Discovery of oil in Belize leads to craziness all around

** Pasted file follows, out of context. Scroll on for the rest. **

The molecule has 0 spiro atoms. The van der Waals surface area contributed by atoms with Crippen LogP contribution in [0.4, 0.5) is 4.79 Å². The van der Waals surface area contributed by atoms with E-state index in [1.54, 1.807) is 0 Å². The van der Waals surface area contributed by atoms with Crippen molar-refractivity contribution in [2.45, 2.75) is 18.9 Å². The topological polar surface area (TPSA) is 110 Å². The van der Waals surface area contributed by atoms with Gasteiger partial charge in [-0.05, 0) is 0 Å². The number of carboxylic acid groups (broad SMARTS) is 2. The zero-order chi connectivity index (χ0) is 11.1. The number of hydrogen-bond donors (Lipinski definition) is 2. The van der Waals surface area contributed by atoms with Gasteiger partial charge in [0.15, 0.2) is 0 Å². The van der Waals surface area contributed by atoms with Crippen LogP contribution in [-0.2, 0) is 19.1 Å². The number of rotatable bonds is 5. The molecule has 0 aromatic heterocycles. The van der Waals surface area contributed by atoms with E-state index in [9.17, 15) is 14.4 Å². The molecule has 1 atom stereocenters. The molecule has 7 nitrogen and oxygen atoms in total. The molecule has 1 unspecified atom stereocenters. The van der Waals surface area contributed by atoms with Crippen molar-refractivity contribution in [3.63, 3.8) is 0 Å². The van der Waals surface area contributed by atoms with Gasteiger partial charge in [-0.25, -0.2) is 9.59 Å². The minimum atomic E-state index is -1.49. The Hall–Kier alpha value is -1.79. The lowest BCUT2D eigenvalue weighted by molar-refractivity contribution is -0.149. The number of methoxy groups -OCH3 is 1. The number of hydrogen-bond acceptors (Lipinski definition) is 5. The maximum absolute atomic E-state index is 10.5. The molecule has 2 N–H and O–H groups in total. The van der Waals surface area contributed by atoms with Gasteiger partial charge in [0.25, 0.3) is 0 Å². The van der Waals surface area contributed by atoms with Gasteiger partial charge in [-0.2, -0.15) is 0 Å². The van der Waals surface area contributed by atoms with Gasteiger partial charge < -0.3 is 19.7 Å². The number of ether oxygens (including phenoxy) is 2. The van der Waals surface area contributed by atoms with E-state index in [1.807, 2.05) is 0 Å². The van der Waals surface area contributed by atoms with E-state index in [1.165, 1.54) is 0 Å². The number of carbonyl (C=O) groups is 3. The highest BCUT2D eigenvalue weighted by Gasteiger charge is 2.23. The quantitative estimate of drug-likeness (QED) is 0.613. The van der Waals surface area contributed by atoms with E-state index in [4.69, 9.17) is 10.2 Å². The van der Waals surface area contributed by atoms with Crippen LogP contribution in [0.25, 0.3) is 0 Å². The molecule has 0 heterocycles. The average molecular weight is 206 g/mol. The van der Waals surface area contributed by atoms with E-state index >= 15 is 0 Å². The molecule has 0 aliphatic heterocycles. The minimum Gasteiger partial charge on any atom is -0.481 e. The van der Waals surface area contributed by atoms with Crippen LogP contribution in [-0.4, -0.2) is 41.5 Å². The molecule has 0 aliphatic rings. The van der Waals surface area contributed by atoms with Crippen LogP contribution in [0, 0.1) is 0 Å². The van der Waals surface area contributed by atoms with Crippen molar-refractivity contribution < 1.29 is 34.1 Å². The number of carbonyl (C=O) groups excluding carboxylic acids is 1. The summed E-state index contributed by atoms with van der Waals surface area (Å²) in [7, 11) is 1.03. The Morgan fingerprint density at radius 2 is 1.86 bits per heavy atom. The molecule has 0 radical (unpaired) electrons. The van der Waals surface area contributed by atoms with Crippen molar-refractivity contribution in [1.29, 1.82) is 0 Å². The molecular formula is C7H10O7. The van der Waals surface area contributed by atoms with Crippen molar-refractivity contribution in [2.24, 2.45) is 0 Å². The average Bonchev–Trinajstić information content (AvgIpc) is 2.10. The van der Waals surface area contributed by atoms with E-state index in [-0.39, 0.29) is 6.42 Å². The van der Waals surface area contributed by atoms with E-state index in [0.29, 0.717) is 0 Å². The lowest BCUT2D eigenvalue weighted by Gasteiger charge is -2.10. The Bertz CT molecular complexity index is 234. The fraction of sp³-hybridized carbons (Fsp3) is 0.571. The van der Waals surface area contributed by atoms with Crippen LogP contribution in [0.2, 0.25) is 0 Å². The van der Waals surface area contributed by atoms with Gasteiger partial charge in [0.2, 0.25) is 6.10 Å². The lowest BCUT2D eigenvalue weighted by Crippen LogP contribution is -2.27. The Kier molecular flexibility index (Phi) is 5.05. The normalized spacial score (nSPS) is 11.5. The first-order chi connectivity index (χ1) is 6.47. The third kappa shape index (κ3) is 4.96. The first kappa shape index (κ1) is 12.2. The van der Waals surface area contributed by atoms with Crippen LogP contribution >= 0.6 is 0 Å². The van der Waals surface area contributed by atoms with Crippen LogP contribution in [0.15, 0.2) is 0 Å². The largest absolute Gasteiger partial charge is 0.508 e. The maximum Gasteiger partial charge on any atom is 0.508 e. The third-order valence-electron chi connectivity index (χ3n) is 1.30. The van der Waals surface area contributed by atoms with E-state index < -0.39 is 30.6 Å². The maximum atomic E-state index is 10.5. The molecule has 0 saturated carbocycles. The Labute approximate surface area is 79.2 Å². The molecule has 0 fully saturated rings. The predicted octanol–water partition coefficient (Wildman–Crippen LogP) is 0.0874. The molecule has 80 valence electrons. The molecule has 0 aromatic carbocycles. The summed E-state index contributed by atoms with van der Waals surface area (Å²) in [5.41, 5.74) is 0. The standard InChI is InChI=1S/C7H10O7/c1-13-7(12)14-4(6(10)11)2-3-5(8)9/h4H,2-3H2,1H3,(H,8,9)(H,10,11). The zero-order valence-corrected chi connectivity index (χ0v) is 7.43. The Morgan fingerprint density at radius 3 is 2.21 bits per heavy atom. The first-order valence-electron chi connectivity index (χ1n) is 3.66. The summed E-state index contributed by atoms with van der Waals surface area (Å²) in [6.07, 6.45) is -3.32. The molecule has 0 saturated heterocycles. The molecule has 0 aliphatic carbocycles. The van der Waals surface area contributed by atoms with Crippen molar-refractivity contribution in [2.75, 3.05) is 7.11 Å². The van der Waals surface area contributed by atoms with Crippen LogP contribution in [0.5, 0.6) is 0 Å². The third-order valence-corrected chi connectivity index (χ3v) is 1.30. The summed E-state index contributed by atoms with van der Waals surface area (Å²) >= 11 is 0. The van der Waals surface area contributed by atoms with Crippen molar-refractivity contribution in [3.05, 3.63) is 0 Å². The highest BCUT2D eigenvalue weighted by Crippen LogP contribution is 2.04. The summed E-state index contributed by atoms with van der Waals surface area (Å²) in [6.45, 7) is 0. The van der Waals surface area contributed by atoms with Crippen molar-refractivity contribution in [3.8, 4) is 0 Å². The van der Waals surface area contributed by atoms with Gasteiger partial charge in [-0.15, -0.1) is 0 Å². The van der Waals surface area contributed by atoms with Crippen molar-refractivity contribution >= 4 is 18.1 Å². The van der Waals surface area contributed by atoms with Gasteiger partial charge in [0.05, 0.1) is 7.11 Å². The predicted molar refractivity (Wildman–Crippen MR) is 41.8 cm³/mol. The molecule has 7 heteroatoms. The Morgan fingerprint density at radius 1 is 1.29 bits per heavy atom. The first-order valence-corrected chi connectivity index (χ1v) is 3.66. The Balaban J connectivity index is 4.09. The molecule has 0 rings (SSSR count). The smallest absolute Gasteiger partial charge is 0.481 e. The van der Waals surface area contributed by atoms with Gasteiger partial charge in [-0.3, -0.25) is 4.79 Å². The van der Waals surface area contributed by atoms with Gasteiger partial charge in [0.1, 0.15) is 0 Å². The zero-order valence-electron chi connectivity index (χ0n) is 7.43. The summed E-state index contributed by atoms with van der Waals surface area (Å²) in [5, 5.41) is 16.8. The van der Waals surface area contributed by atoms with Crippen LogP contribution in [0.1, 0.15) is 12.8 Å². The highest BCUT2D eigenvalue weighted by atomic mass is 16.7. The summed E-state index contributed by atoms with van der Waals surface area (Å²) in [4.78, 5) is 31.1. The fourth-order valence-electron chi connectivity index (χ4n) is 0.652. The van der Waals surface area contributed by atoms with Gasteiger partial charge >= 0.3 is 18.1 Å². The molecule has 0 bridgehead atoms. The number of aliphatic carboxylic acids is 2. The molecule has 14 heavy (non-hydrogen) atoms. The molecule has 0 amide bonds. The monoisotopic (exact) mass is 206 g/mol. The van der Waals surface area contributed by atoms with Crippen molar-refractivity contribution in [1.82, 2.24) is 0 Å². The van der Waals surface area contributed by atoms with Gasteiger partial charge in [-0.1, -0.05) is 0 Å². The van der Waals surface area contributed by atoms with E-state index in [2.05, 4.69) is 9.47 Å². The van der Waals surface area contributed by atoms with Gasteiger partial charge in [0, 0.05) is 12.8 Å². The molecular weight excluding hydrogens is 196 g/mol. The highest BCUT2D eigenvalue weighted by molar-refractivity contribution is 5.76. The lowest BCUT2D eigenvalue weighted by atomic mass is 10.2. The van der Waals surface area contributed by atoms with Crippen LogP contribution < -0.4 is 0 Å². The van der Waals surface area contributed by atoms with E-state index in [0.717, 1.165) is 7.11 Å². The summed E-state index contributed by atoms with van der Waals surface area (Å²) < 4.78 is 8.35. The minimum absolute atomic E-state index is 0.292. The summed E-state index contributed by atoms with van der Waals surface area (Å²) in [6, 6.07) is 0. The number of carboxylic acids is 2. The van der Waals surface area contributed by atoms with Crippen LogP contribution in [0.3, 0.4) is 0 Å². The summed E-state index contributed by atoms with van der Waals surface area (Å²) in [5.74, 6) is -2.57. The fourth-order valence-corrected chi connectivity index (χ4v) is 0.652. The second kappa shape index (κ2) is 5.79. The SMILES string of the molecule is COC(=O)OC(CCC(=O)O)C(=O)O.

A few years ago, a Mennonite farmer in Belize dug a well looking for water and found something else entirely: Black gold. Texas tea. Oil, that is, in a country where it had never before been discovered. This brought on a private firm, which hit the jackpot: three wells of petroleum so sweet and light that tractors could run on the unprocessed crude. The government’s share from production of 60,000 barrels a day could cover the debt-strapped country’s national budget. How much oil is in them thar hills? Nobody knows yet, but greens are disconcerted by the economy’s turn from eco-tourism to petro-biz. They fear spills and land degradation. Meanwhile, the 1,700-strong Mennonite community, which owns the oil-rich land, fears its way of life may be disrupted — you think? — and has hired as an adviser an American who once served time in the slammer for bankruptcy fraud. Let the downward spiral begin.